Tools of the Cellar Trade
As winemaking transitions from the vineyard to the winery, here are a few tools that winemakers and vintners can’t live without.
Most are aware of the towering vats, neat stacks of barrels and trusty forklifts that keep a winery ticking. With the fruit all in and November in full swing, a new cast of tools is called upon to expedite the evolution of a wine. Here are a few most vintners and cellar workers would rather not live without.
Assuming the shape of a narrow golf putter, the lees stirrer offers an arm-extension of sorts. The narrow body fits through a barrel’s bunghole, allowing the loose foot of the stirrer to push around the settled lees – or, dead yeast cells – at the bottom. Lees stirring is known as bâtonnage in the Old World and is more common in white winemaking, although it can benefit certain reds as well.
The Must Plunger
Well-known as it may be within wine circles, this glorified plunger is to the harvest worker as a chef’s knife is to the cook. Outfitted with holes in its rubber head, this devices allows the cap of fermentations to be punched down, distributing flavors, tannin and all kinds of other microbiology evenly throughout the lot. Moreover, it allows for some temperature regulation, a welcome introduction of oxygen and yields pronounced triceps for the lucky soul in command of the punchdowns.
A good old fashioned large-scale siphon can do the trick, but nothing beats the ease and speed of the Bulldog. This pressure racking wand can empty a 55-gallon barrel in just a few minutes, making it quite suitable for larger wine blends or simply moving product whenever necessary. The deep exhale the device takes after it empties a barrel is a sound that startles even the hardiest of winemakers.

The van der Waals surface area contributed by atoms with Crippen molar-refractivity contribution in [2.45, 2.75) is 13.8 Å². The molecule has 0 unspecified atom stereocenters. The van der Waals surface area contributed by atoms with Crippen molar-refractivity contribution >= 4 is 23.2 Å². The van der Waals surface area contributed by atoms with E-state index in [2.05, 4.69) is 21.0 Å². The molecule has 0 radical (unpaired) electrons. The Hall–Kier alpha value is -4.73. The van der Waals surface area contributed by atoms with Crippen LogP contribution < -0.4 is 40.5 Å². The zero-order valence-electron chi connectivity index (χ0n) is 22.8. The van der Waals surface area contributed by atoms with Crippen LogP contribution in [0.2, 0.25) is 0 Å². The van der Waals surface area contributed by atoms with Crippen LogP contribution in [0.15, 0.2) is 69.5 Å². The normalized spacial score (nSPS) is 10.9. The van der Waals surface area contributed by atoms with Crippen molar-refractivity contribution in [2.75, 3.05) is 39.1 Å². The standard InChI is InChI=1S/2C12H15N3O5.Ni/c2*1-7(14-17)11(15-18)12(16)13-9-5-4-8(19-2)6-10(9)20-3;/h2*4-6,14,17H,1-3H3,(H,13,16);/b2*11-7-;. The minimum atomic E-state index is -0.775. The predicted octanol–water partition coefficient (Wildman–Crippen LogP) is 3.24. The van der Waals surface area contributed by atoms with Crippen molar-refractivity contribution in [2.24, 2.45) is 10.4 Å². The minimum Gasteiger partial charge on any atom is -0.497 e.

Flashlights likely lead the list of objects found at the bottom of tanks when a wine is ultimately drained. Access to hands-free light in a dark cellar is paramount and the headlamp covers all bases. From eyeing fill-levels while barreling down wine to identifying lots in dimly-lit, tightly-stacked rows, the headlamp is your savior.
Sanitizing a barrel requires a clever tool that can turn out both the pressure and range needed. Enter the barrel washer, a hose attachment with an L-shaped head that fits neatly inside of an inverted barrel and boasts a small but complex nozzle to ensure that every square inch of the barrel’s interior is washed clean.
The topping gun is used to add wine to barrels to keep levels high and oxidation at bay. Often hooked up to inert gas to fight gravity’s pull, the gun is fit with a simple lever for dispensing and a crooked, narrow mouth to get into barrels. Equally important is enough hose length to get you up to the fourth of fifth story of barrels with some wiggle room to spare.
Every lab needs a control. There’s little more manufactured and chemically reliable than a box of Franzia or a jug of Carlo Rossi, wine you can essentially set your watch to. What these wines lack in character they make up for in scientific flawlessness. Winemakers use the basic chemistry of these wines as a reference point for analyzing samples as well as calibrating much-needed equipment.
A carpenter never enters a job without a hammer. A vintner’s functional cellar is never out of tri-clamps. These clamps offer the glue to just about everything in winemaking, from connectivity between pumps and tanks to adapters, valves, hoses and an infinite number of specialty pieces. In short, it is the tri-camp that can move the entirety of your largest production wine from one end of the winery to the other, without so much as losing more than a few drops.
Story and illustrations by Mark A. Stock | markastock.com
Mark Stock is a writer from Portland, Oregon who spent a healthy stretch in the Dundee Hills making, selling and drinking wine. He’s written for Willamette Week, Oregon Wine Press, Travel Oregon, Sip Northwest, SevenFifty and more. Fly-fishing, Icelandic soccer and The Simpsons are among his favorite distractions.